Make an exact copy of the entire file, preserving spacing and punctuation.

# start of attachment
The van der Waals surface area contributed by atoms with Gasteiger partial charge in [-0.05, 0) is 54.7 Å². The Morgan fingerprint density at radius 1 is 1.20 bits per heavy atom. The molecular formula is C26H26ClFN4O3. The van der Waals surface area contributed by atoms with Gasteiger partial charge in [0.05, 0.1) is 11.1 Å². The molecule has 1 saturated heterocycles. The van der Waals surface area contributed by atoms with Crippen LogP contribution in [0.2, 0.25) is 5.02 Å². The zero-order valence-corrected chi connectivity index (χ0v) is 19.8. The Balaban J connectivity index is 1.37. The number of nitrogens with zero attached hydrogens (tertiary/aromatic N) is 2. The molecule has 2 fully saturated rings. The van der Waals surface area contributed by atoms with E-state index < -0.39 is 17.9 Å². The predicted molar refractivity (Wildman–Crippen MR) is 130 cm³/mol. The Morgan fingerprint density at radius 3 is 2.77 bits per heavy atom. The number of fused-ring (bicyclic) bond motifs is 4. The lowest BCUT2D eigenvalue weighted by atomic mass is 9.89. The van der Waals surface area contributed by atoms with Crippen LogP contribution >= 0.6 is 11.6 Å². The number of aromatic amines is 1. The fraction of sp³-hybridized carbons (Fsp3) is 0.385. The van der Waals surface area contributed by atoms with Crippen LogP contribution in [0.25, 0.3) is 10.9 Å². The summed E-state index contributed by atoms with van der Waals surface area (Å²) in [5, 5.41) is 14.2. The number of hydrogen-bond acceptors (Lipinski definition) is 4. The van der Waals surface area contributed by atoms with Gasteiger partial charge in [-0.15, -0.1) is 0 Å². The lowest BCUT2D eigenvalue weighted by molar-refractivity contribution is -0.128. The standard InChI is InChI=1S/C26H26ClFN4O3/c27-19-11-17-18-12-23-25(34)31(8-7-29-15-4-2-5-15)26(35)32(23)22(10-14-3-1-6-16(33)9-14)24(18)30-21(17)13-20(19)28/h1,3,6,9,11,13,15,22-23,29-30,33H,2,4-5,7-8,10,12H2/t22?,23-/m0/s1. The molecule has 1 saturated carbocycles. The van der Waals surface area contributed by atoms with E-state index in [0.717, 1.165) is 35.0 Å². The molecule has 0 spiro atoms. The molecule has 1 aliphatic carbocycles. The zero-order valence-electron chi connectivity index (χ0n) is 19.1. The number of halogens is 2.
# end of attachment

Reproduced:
The van der Waals surface area contributed by atoms with Gasteiger partial charge in [-0.05, 0) is 54.7 Å². The Morgan fingerprint density at radius 1 is 1.20 bits per heavy atom. The molecular formula is C26H26ClFN4O3. The van der Waals surface area contributed by atoms with Gasteiger partial charge in [0.05, 0.1) is 11.1 Å². The molecule has 1 saturated heterocycles. The van der Waals surface area contributed by atoms with Crippen LogP contribution in [0.2, 0.25) is 5.02 Å². The zero-order valence-corrected chi connectivity index (χ0v) is 19.8. The Balaban J connectivity index is 1.37. The number of nitrogens with zero attached hydrogens (tertiary/aromatic N) is 2. The molecule has 2 fully saturated rings. The van der Waals surface area contributed by atoms with E-state index < -0.39 is 17.9 Å². The predicted molar refractivity (Wildman–Crippen MR) is 130 cm³/mol. The Morgan fingerprint density at radius 3 is 2.77 bits per heavy atom. The number of fused-ring (bicyclic) bond motifs is 4. The lowest BCUT2D eigenvalue weighted by atomic mass is 9.89. The van der Waals surface area contributed by atoms with Crippen LogP contribution >= 0.6 is 11.6 Å². The number of aromatic amines is 1. The fraction of sp³-hybridized carbons (Fsp3) is 0.385. The van der Waals surface area contributed by atoms with Crippen LogP contribution in [0.25, 0.3) is 10.9 Å². The summed E-state index contributed by atoms with van der Waals surface area (Å²) in [5, 5.41) is 14.2. The number of hydrogen-bond acceptors (Lipinski definition) is 4. The van der Waals surface area contributed by atoms with Gasteiger partial charge in [-0.15, -0.1) is 0 Å². The lowest BCUT2D eigenvalue weighted by molar-refractivity contribution is -0.128. The standard InChI is InChI=1S/C26H26ClFN4O3/c27-19-11-17-18-12-23-25(34)31(8-7-29-15-4-2-5-15)26(35)32(23)22(10-14-3-1-6-16(33)9-14)24(18)30-21(17)13-20(19)28/h1,3,6,9,11,13,15,22-23,29-30,33H,2,4-5,7-8,10,12H2/t22?,23-/m0/s1. The molecule has 1 saturated carbocycles. The van der Waals surface area contributed by atoms with E-state index in [0.717, 1.165) is 35.0 Å². The molecule has 0 spiro atoms. The molecule has 1 aliphatic carbocycles. The zero-order valence-electron chi connectivity index (χ0n) is 19.1. The number of halogens is 2.